National Post Letter

LetterIn today’s National Post, I’ve got another letter to the editor on everyone’s favourite topic: the Trans Mountain pipeline. (I’ll stop repeating myself once people start listening!) My letter appears only in the print edition, so I cannot provide a link. Accordingly, here is the full text:

The pipeline crisis

Re: PM takes right tack on Trans Mountain, Andrew Coyne, April 17

Regarding the Trans Mountain pipeline expansion, Andrew Coyne writes, “this is not a debate about a pipeline, or not any longer. It is about who decides.”

With all due respect, it absolutely is about the pipeline.

If greenhouse gas emissions do not peak and subsequently decline within the next couple of years, the world will fail to meet its commitment to limit warming to no more than 1.5 to 2 degrees Celsius. The time for building new fossil fuel infrastructure has come and gone — not just in other countries, but here at home, too.

To insist on procedural niceties — in the face of the climate chaos we risk unleashing and the burden we are placing on future generations — is narrow-minded provincialism at its worst.

David Taub Bancroft, Vancouver

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Of Premiers and Pipelines

In an interview with the National Observer last week, Justin Trudeau raised more than a few eyebrows by comparing B.C. premier John Horgan to former Saskatchewan premier and climate policy obstructionist Brad Wall.

“Similarly and frustratingly,” said the prime minister, “John Horgan is actually trying to scuttle our national plan on fighting climate change. By blocking the Kinder Morgan pipeline, he’s putting at risk the entire national climate change plan, because Alberta will not be able to stay on if the Kinder Morgan pipeline doesn’t go through.”

All this over a timid proposal by the B.C. government to study the effects of bitumen spills before allowing increased shipments through the province.

Clumsy “guilt by association” attempts aside, I understand what the prime minister is trying to get at. His approval of Kinder Morgan’s Trans Mountain expansion, so goes the reasoning, is part of a grand national compromise. Alberta gets a pipeline (flowing through B.C.) and environmentalists get carbon pricing. Win-win, everyone’s happy. Remove one piece of the strategy and the whole thing comes crashing down.

Except that it doesn’t. The Alberta government’s willing participation — while preferable — is not strictly needed. As Trudeau himself admits, “there is a federal backstop that will ensure that the national price on carbon pollution is applied right across the country.”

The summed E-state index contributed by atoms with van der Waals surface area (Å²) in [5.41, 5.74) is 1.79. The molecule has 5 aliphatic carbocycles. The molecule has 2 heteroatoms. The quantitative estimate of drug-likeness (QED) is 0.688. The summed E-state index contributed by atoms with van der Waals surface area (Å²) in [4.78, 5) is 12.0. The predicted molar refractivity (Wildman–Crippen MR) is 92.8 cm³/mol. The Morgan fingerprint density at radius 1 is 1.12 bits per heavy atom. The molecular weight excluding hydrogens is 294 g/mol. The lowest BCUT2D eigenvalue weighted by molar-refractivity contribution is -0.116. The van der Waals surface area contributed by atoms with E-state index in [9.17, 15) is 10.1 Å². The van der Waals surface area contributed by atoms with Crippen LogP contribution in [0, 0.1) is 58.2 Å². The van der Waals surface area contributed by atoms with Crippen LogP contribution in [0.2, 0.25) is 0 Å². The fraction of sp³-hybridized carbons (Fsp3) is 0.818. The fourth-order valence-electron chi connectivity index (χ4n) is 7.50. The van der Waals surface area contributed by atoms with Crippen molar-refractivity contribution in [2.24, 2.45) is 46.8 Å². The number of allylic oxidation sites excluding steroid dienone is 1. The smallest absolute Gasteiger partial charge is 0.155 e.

Furthermore, his climate plan was a pretty rotten compromise to begin with. The federal carbon pricing requirement is set to rise to $50 per tonne by 2022, but then it stops. This is not nearly enough to get us to the 30 per cent reduction in greenhouse gas emissions that Canada pledged to achieve by 2030 at the Paris climate conference. To meet that commitment would require an eventual price of $200 per tonne (if pursued through carbon pricing alone). Or, at the very least, a federal government with the political backbone to say no to environmentally destructive fossil fuel projects.

The international community has agreed to limit warming to no more than 1.5 to 2 degrees Celsius above pre-industrial levels. That means reaching peak global emissions no later than 2020. Simply put: now is not the time to be building new pipelines.

Nobody suggests shutting down the oil sands tomorrow. But at the very least, at this moment in our history, we must stop moving so aggressively in the wrong direction. If the Trans Mountain pipeline is allowed to go forward, alongside other fossil fuel infrastructure proposals with decades-long lifespans, that would mean sabotaging the meagre gains made by our inadequate federal carbon scheme.

A transformation on the scale required demands bold national leadership. Sadly, beyond a few token half-measures, said leadership has been lacking from Trudeau. It is no ideal solution for the mantle to pass to a provincial premier, but under the circumstances, I don’t see what other options we have.

While the Kinder Morgan kerfuffle has gotten very ugly very fast, and will likely only get uglier, Canada is morally obligated to do more than free-ride on international efforts. So let’s brace ourselves for the coming ugliness and keep our eye on the prize of climate justice.

This post appears on rabble.ca.

Globe and Mail Letter

LetterIn today’s Globe and Mail, you will find a letter from me (fourth from the top, under the heading “In the national interest”) relating the present interprovincial pipeline kerfuffle to global efforts efforts to solve the climate crisis. Never hurts to remind ourselves how much is really at stake.

An Open Letter to Justin Trudeau on Donald Trump’s Muslim Ban

File:DC - No Muslim Ban (32443385122).jpg

Dear Prime Minister Trudeau,